A few years back, a Stockton Lake fisherman by the name of Lee Trimbath called me to ask if I had ever heard of jigger-pole fishing, a method that he claimed could produce more bass than anything short of dynamite.
He said he had seen it done in the deep south where the technique was used to catch big shell crackers (also known as red-ear sunfish) and monstrous bass along the weedbeds in Florida where conventional lure casting is difficult if not impossible.
He said he thought his method might fool one of those Pomme de Terre muskies, and he’d like to give it a try.
Always eager to see something different, I agreed to meet him before daylight at a launching ramp not far from my house. Trimbath explained that most fish he catches on Stockton, early and late or after dark, are in close to the bank any month of the summer.
The pole he used was a telescoping fiberglass 20-footer, much like an old-time cane pole but longer. On the end he had a braided nylon line about 12 or 15 inches long. It was very heavy line, strong enough to hold my Labrador, let alone a big bass. Tied to the end of the line was a floating lure much like a Zara spook, five or six inches long and with large treble hooks. Trimbath said he always removes the hooks that come with the lure and replaces them with even larger ones that will hold big bass.
In the gathering light well before sunrise, he showed me what “jigger-poling” was all about, moving his boat slowly along parallel to the bank at a steady pace, slapping the water with the tip of the pole, and dragging the lure behind with little or no action given to it.
For 15 minutes, there was no response, and I couldn’t help but think the water was too shallow for the technique as he was only a few inches away from the bank most of the time. But then there was a strike and a miss, and in another few minutes a four-pound largemouth nailed the lure, creating a commotion on the surface that continued all the way to the boat.
Now that’s where the problem comes in. Trimbath didn’t figure to lose the fight after the hooks were imbedded in that bass, and some folks might figure it isn’t sporting. He didn’t fight the fish much; he just pulled the pole back to him with the bass kicking up as much opposition as it could muster.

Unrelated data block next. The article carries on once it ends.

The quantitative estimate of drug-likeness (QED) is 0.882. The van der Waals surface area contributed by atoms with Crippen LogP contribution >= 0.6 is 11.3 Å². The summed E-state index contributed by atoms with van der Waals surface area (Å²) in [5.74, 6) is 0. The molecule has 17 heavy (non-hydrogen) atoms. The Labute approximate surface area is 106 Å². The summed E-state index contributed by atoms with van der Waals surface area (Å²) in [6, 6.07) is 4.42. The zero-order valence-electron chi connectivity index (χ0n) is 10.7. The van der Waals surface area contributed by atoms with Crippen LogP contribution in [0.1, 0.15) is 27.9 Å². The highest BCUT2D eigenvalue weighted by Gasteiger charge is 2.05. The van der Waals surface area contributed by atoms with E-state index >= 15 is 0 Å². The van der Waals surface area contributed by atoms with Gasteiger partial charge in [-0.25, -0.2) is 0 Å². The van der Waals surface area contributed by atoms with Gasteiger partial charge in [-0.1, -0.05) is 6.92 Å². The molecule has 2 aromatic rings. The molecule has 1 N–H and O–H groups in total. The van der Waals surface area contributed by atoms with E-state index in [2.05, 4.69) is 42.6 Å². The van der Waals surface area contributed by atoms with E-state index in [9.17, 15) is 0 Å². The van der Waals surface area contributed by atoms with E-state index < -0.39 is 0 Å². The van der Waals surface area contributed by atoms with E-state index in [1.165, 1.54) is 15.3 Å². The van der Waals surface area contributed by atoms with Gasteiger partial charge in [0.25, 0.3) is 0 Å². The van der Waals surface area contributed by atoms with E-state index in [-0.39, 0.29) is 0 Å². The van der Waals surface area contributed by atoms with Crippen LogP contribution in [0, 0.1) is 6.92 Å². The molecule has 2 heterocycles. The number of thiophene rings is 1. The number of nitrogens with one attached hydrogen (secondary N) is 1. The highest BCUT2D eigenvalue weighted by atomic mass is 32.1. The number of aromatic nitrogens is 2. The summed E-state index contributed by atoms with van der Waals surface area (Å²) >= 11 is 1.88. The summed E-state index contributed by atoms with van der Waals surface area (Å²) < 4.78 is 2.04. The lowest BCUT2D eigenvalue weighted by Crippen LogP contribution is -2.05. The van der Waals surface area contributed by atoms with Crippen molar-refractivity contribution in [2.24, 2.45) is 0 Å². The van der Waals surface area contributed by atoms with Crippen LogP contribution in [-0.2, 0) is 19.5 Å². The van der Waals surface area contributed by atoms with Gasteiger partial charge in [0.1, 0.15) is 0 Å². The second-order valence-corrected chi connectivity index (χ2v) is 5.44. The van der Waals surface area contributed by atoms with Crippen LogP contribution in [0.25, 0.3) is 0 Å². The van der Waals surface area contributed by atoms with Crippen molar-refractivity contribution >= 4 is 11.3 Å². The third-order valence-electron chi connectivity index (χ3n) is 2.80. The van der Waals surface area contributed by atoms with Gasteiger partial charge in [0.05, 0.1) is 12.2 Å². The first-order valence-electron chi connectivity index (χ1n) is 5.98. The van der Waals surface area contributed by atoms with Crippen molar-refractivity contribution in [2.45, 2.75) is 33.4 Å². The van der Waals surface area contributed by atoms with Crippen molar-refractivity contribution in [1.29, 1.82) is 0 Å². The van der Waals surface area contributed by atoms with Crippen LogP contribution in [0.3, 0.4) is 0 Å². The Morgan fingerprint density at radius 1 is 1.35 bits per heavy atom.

When 15 feet of the 20-foot pole was behind him, he let the fish wear down a bit, then hoisted it up, unhooked it and released it. It may not have fought as hard, nor as long, as it would have on medium-light spinning gear or even bait-casting tackle, but it looked fun to me anyway.
Trimbath says he catches more big bass that way on Stockton than his fishing companions do with more conventional methods. His method works best on overcast days or after dark. The constant flipping of the small tip of the pole against the water attracts bass, which apparently think the lure is chasing it. But it isn’t easy to perfect it; you’ve got to ruffle the surface with that tip in a regular, consistent manner to make it work.
He said back then that he intended to try the technique for muskie with some revisions. He ran the line, a 125-pound test nylon braid, all the way down the pole from the tip, with a much larger muskie lure.
He said he figured a good-sized muskie would break the pole at the end. He also tied on a large pork frog at the end of the pole to help create more of a commotion.
I guess it worked. He called me a couple of days later to say he had coaxed two muskies into rises, out away from the bank in deep water next to some private docks, but he didn’t get a strike.
Jigger-poling has been around a long time in the south but I don’t know if it would ever catch on in the Ozarks. You can see though, how it would attract weed-bed bass in the south, fish that are hard to fish for with casting gear. And I can tell you this much: If you had that jigger-pole rig on a Canadian lake where northern pike and muskie patrol shallow weedy bays in the summer, you’d get the end of it chomped off in short order. Before my next trip to Canada, I intend to try to find one of those 20-foot poles.
New fishing group
A fellow by the name of Dan Brender called to say he is looking for members of the original Southwest Missouri Bass Club to form a new fishing group in the Joplin area for fun-fishing tournaments this summer and fall.
Anyone interested, please email him at email@example.com.
We are about to finish our 96-page, full-color summer issue of the Lightnin’ Ridge Outdoor Magazine. You can order one by mail or call our office at 417-777-5227.